Jun 02

Interactive coding in Visual Studio with Alive

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If you like NCrunch, you should take a look at the Visual Studio plugin Alive. I stumbled upon this tool while researching for my previous post about C# code generation.

Just like NCrunch, it executes your code while you type. But instead of test outcomes, it focusses on the details of the code execution and provides invaluable insight into the contents of variables and even the control flow as you type. You can even drag a slider to see different iterations in loops. All you need is a starting point like a static method, a test method or any method where the parent type can be instantiated with some generic defaults.

This short video (~6 minutes) gives a great first impression so far:

Continue reading »

Jun 01

How to generate C# code in 2016

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Today I wanted to generate a bit of rather trivial C# code to provide a convenient facade to an internal library. After creating a T4 template, loading the required assembly and adding some namespace imports, I found it rather inefficient to write code in that simple text editor without IntelliSense. So of course, there is always the option to write a code generator class with a method that returns a string. The T4 template can instantiate that class, call the method and emit the value directly:

<#= new CodeGenerator().Generate() #>

Next comes the question of how to implement the generator. StringBuilder? Come on, there must be a better way. I checked in another library that I knew was using code generation. Then I saw that the library was using CodeDOM. For my simple needs, I decided that this would be sufficient for the time being (and efficient, since I didn’t want to spend too much time there).

But then I started to wonder. Will CodeDOM still work with the new .NET Core?

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Apr 24

Learn Node.js basics with Learnyounode

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There is a nice Node.js module that can be installed via npm called learnyounode. It contains 13 exercises that practice the basics of node development. The nice thing is that it gives you instructions for implementing a short node program and then also provides an automated way to verify your solution.

See this GitHub page for more details and installation instructions.

I have completed half of the exercises by now. Maybe there is time for the remaining ones next week. But the weather is nice, too ;)

Jun 29

Automatic WordPress upgrades fail? Use PHP 5!

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If automatic upgrades of plugins or your whole WordPress installation do not work, you might need to enforce PHP 5 usage. This is fortunately very simple. In the root directory of your WordPress installation, look for a file called .htaccess. If it does not exist, create it with the following content:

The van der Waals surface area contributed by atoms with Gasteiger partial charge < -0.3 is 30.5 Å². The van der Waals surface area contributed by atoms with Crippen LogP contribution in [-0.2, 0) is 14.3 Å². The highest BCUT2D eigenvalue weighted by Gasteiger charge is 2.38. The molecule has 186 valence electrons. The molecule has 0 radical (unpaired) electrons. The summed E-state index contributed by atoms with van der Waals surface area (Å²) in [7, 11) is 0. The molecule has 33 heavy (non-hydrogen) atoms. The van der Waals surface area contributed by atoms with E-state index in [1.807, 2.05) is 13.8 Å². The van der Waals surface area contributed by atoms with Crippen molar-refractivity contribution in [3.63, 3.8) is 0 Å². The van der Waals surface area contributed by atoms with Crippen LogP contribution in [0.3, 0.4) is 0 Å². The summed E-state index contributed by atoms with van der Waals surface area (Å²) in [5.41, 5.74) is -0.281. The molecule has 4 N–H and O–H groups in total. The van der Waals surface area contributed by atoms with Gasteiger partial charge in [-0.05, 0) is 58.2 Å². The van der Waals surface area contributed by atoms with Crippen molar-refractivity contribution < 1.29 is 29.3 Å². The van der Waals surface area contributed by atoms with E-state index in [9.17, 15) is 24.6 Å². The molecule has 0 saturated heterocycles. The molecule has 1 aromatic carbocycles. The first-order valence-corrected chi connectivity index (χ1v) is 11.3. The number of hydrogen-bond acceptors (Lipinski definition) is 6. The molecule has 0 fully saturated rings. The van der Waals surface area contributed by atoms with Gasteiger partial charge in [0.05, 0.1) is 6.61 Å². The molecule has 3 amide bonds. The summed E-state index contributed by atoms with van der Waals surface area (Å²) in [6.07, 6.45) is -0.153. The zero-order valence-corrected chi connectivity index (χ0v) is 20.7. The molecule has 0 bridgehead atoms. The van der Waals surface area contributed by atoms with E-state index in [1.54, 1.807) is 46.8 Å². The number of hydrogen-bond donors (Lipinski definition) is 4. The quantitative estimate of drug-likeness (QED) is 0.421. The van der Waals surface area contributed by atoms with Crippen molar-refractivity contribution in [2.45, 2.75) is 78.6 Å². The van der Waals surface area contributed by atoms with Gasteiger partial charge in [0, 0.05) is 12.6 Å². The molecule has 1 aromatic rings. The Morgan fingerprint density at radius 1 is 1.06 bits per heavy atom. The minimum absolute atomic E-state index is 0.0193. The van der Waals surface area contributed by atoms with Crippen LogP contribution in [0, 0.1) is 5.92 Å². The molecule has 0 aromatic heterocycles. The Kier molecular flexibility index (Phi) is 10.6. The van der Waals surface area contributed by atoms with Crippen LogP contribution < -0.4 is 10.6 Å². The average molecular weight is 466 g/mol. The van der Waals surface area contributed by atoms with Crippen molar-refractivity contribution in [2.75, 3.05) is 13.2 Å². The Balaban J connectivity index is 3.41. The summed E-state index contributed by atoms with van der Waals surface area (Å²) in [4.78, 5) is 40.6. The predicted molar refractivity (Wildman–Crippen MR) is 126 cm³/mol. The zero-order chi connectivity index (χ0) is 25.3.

AddType x-mapp-php5 .php
AddHandler x-mapp-php5 .php

If the file already exists, just append the above two lines at the end.

Thanks to Schnurpsel for this hint.

Jun 10

MDSD Survey 2010

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The Generative Software GmbH and the FZI have done a survey about the usage of Model-Driven Software Development approaches with around 300 participants. Almost 90% of the respondents have prior experience with the topic, so the report might give interesting general insights.

Please see the MDSD report 2010 (sorry, only in German) for details on the results.

Do you make use of MDSD techniques?

Jun 03

Quick Guide: Embedding Google Wave in a blog post or web site

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[wave id=”googlewave.com!w%252BPGAYVAPjA”]

Please see these great articles for more detailed instructions:

Oct 19

Public Waves broken? No, it’s just the search term with:public…

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The search term “with:public” in Google Wave seems to be broken and shows only waves in which you are already a participant. Most likely, this is a bug, since it is a more convenient way to see public waves.

However, until this is fixed again, use the search term “group:public@a.wave.com” to get to the public waves in the meantime.

Update: “with:public” is working again.

Oct 17

The only list of Google Wave Robot capabilities is contained in the API reference documentation of the enum EventType, but unfortunately does not contain a description when the events are triggered. Here is a documented list of what I’ve figured out so far (needs to be completed in the future):